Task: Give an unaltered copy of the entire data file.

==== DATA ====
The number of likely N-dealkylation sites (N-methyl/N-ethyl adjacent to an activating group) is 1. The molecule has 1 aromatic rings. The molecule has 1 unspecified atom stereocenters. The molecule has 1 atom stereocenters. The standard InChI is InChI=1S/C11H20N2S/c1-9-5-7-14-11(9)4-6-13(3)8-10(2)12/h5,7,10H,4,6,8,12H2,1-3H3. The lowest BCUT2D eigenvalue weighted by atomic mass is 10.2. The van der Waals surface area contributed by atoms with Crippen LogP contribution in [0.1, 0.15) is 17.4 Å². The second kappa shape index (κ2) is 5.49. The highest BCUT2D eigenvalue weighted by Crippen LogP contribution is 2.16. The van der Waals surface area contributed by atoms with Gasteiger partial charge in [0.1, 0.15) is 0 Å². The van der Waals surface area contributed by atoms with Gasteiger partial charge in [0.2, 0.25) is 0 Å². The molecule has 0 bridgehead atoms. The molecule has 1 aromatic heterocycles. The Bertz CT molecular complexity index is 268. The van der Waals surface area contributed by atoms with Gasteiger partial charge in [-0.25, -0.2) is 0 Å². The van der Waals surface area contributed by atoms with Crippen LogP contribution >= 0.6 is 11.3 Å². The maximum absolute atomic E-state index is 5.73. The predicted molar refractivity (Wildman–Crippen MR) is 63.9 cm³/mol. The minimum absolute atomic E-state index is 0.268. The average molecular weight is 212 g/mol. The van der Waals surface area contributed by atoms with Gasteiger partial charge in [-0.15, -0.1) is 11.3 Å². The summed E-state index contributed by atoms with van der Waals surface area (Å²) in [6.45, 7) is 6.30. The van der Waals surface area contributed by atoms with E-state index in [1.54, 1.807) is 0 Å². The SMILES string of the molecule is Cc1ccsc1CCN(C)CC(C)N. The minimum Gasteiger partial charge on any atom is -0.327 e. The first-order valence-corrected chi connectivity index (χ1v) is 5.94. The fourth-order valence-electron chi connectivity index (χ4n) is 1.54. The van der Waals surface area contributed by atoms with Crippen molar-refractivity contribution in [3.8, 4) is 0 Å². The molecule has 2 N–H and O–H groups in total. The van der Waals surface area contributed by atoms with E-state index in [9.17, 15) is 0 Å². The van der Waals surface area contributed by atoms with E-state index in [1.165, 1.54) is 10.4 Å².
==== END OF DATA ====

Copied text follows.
The number of likely N-dealkylation sites (N-methyl/N-ethyl adjacent to an activating group) is 1. The molecule has 1 aromatic rings. The molecule has 1 unspecified atom stereocenters. The molecule has 1 atom stereocenters. The standard InChI is InChI=1S/C11H20N2S/c1-9-5-7-14-11(9)4-6-13(3)8-10(2)12/h5,7,10H,4,6,8,12H2,1-3H3. The lowest BCUT2D eigenvalue weighted by atomic mass is 10.2. The van der Waals surface area contributed by atoms with Crippen LogP contribution in [0.1, 0.15) is 17.4 Å². The second kappa shape index (κ2) is 5.49. The highest BCUT2D eigenvalue weighted by Crippen LogP contribution is 2.16. The van der Waals surface area contributed by atoms with Gasteiger partial charge in [0.1, 0.15) is 0 Å². The van der Waals surface area contributed by atoms with Gasteiger partial charge in [0.2, 0.25) is 0 Å². The molecule has 0 bridgehead atoms. The molecule has 1 aromatic heterocycles. The Bertz CT molecular complexity index is 268. The van der Waals surface area contributed by atoms with Gasteiger partial charge in [-0.25, -0.2) is 0 Å². The van der Waals surface area contributed by atoms with Crippen LogP contribution >= 0.6 is 11.3 Å². The maximum absolute atomic E-state index is 5.73. The predicted molar refractivity (Wildman–Crippen MR) is 63.9 cm³/mol. The minimum absolute atomic E-state index is 0.268. The average molecular weight is 212 g/mol. The van der Waals surface area contributed by atoms with Gasteiger partial charge in [-0.15, -0.1) is 11.3 Å². The summed E-state index contributed by atoms with van der Waals surface area (Å²) in [6.45, 7) is 6.30. The van der Waals surface area contributed by atoms with E-state index in [1.54, 1.807) is 0 Å². The SMILES string of the molecule is Cc1ccsc1CCN(C)CC(C)N. The minimum Gasteiger partial charge on any atom is -0.327 e. The first-order valence-corrected chi connectivity index (χ1v) is 5.94. The fourth-order valence-electron chi connectivity index (χ4n) is 1.54. The van der Waals surface area contributed by atoms with Crippen molar-refractivity contribution in [3.8, 4) is 0 Å². The molecule has 2 N–H and O–H groups in total. The van der Waals surface area contributed by atoms with E-state index in [9.17, 15) is 0 Å². The van der Waals surface area contributed by atoms with E-state index in [1.165, 1.54) is 10.4 Å².